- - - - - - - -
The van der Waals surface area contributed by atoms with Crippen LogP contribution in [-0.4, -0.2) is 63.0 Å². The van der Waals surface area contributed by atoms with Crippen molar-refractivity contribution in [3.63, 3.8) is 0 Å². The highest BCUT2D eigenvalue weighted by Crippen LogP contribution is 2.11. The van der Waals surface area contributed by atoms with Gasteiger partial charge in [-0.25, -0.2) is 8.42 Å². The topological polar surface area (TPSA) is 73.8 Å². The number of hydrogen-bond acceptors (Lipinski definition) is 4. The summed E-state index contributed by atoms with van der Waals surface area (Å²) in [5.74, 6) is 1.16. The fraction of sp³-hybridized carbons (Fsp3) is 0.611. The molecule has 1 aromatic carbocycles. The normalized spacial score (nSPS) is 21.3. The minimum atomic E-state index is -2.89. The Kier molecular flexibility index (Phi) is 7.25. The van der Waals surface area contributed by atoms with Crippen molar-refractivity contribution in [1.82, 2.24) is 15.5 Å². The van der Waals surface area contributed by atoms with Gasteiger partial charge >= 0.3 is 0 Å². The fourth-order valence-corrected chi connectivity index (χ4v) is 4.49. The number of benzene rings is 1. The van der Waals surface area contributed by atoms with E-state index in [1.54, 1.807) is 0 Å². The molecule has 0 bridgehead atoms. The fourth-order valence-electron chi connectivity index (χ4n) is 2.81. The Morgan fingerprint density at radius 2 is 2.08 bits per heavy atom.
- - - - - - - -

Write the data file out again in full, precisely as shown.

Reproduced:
The van der Waals surface area contributed by atoms with Crippen LogP contribution in [-0.4, -0.2) is 63.0 Å². The van der Waals surface area contributed by atoms with Crippen molar-refractivity contribution in [3.63, 3.8) is 0 Å². The highest BCUT2D eigenvalue weighted by Crippen LogP contribution is 2.11. The van der Waals surface area contributed by atoms with Gasteiger partial charge in [-0.25, -0.2) is 8.42 Å². The topological polar surface area (TPSA) is 73.8 Å². The number of hydrogen-bond acceptors (Lipinski definition) is 4. The summed E-state index contributed by atoms with van der Waals surface area (Å²) in [5.74, 6) is 1.16. The fraction of sp³-hybridized carbons (Fsp3) is 0.611. The molecule has 1 aromatic carbocycles. The normalized spacial score (nSPS) is 21.3. The minimum atomic E-state index is -2.89. The Kier molecular flexibility index (Phi) is 7.25. The van der Waals surface area contributed by atoms with Crippen molar-refractivity contribution in [1.82, 2.24) is 15.5 Å². The van der Waals surface area contributed by atoms with Gasteiger partial charge >= 0.3 is 0 Å². The fourth-order valence-corrected chi connectivity index (χ4v) is 4.49. The number of benzene rings is 1. The van der Waals surface area contributed by atoms with E-state index in [1.54, 1.807) is 0 Å². The molecule has 0 bridgehead atoms. The fourth-order valence-electron chi connectivity index (χ4n) is 2.81. The Morgan fingerprint density at radius 2 is 2.08 bits per heavy atom.